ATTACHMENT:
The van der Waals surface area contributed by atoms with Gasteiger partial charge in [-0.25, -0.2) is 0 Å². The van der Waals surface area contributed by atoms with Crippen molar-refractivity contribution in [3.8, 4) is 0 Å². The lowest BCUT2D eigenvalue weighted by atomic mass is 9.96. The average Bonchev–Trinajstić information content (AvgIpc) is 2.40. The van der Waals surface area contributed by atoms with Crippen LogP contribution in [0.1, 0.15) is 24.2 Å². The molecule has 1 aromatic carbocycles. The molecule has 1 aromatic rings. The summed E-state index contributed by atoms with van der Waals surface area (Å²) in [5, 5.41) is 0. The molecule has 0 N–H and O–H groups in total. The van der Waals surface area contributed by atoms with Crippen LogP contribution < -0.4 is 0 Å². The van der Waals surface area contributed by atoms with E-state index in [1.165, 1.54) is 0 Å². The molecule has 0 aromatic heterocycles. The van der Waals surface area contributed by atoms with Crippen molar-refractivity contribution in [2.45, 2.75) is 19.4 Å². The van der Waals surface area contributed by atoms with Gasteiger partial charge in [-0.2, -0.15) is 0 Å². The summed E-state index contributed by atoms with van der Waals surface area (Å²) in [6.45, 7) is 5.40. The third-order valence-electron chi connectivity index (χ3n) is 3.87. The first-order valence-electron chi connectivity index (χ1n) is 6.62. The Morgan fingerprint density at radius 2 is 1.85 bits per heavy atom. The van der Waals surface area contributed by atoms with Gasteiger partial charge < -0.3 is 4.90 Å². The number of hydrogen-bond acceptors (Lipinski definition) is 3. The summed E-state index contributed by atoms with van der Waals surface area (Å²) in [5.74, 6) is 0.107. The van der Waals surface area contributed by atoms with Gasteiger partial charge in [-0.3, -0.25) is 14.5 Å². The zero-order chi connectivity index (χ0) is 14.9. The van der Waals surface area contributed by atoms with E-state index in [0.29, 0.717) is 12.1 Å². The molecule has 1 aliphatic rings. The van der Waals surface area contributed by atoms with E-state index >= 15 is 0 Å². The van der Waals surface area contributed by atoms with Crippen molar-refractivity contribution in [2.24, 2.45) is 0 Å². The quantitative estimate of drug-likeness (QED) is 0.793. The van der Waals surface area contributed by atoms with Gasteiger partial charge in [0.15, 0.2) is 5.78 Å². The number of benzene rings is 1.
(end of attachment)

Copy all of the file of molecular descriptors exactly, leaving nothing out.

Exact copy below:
The van der Waals surface area contributed by atoms with Gasteiger partial charge in [-0.25, -0.2) is 0 Å². The van der Waals surface area contributed by atoms with Crippen molar-refractivity contribution in [3.8, 4) is 0 Å². The lowest BCUT2D eigenvalue weighted by atomic mass is 9.96. The average Bonchev–Trinajstić information content (AvgIpc) is 2.40. The van der Waals surface area contributed by atoms with Crippen LogP contribution in [0.1, 0.15) is 24.2 Å². The molecule has 1 aromatic carbocycles. The molecule has 1 aromatic rings. The summed E-state index contributed by atoms with van der Waals surface area (Å²) in [5, 5.41) is 0. The molecule has 0 N–H and O–H groups in total. The van der Waals surface area contributed by atoms with Crippen LogP contribution < -0.4 is 0 Å². The van der Waals surface area contributed by atoms with E-state index in [1.165, 1.54) is 0 Å². The molecule has 0 aromatic heterocycles. The van der Waals surface area contributed by atoms with Crippen molar-refractivity contribution in [2.45, 2.75) is 19.4 Å². The van der Waals surface area contributed by atoms with Gasteiger partial charge in [-0.2, -0.15) is 0 Å². The summed E-state index contributed by atoms with van der Waals surface area (Å²) in [6.45, 7) is 5.40. The third-order valence-electron chi connectivity index (χ3n) is 3.87. The first-order valence-electron chi connectivity index (χ1n) is 6.62. The Morgan fingerprint density at radius 2 is 1.85 bits per heavy atom. The van der Waals surface area contributed by atoms with Gasteiger partial charge < -0.3 is 4.90 Å². The number of hydrogen-bond acceptors (Lipinski definition) is 3. The summed E-state index contributed by atoms with van der Waals surface area (Å²) in [5.74, 6) is 0.107. The van der Waals surface area contributed by atoms with Gasteiger partial charge in [-0.3, -0.25) is 14.5 Å². The zero-order chi connectivity index (χ0) is 14.9. The van der Waals surface area contributed by atoms with E-state index in [0.29, 0.717) is 12.1 Å². The molecule has 1 aliphatic rings. The van der Waals surface area contributed by atoms with E-state index >= 15 is 0 Å². The van der Waals surface area contributed by atoms with Crippen molar-refractivity contribution in [2.24, 2.45) is 0 Å². The quantitative estimate of drug-likeness (QED) is 0.793. The van der Waals surface area contributed by atoms with Gasteiger partial charge in [0.15, 0.2) is 5.78 Å². The number of benzene rings is 1.